SCOTLAND is one step away from being in the elite tier of entrepreneurial countries, according to a new report carried out by the University of Strathclyde, but a lack of funding is still discouraging people from starting out on their own.
The findings, on Total Entrepreneurial Activity (TEA) rates by the university’s Hunter Centre, measure business creation in 31 nations, and shows that Scotland is now at the base of a group of nations forming the middle of three TEA bands. In 2002, the country was in the middle of the lowest band but it now ranks ahead of the Netherlands, Hong Kong, Italy, Finland, Croatia, Japan and France.
As well as the funding issue, the report suggests that female TEA remains 'stubbornly low', with women less than half as likely to be entrepreneurs as male counterparts.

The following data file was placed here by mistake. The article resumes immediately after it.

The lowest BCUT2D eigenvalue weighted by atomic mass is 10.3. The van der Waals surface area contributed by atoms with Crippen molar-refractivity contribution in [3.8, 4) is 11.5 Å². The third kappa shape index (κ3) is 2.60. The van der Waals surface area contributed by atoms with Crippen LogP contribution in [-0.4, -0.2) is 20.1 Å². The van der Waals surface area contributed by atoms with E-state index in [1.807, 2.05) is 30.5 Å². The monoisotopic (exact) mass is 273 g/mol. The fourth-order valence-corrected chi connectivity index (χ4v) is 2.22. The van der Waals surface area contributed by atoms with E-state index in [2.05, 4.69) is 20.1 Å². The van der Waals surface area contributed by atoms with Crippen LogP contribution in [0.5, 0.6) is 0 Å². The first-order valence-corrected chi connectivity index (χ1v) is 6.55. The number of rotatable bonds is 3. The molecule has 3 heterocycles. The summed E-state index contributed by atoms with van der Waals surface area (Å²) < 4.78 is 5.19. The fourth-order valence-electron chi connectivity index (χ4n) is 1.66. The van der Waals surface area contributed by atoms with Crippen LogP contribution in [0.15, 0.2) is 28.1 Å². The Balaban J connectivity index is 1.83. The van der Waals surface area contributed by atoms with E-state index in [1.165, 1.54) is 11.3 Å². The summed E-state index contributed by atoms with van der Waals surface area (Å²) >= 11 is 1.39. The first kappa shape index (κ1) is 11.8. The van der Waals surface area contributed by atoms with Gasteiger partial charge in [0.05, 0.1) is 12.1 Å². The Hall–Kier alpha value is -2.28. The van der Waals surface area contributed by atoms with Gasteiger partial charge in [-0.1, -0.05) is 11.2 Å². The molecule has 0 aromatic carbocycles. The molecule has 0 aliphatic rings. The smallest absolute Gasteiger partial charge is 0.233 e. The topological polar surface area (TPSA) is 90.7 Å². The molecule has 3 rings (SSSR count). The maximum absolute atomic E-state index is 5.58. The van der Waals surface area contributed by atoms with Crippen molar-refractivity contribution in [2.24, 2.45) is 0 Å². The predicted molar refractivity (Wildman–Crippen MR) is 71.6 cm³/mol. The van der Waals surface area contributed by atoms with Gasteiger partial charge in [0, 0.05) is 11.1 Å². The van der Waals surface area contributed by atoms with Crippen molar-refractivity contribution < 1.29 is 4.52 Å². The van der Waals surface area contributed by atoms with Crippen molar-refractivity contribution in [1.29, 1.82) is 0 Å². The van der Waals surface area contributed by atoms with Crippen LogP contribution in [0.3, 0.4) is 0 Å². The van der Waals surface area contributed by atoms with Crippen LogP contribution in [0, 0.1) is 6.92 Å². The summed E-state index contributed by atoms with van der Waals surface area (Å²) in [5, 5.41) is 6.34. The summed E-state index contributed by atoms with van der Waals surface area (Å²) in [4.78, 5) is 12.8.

Hunter Centre director Dr Jonathan Levie said: 'Attitudinal change and TEA rates are a strong reflection of the UK leading Europe out of recession, but we should exercise a deal of caution over an over-zealous play on these results - I think we all remember that first Dutch game.'
Entrepreneurial Exchange chief executive John Anderson welcomed the findings, saying: 'Probably the most pleasing aspect of the GEM results is the fact that many more Scots are now seeking to become entrepreneurs by choice rather than by necessity. The exchange has been leading the charge in terms of highlighting the work of the entrepreneurial community and in introducing entrepreneurship into the educational syllabus.
'Ten years ago, the man and woman in the street probably wouldn’t have known what an entrepreneur was. If they did, then the image of an entrepreneur would probably have been negative.'
JOHN BOWKER AND SHARON WARD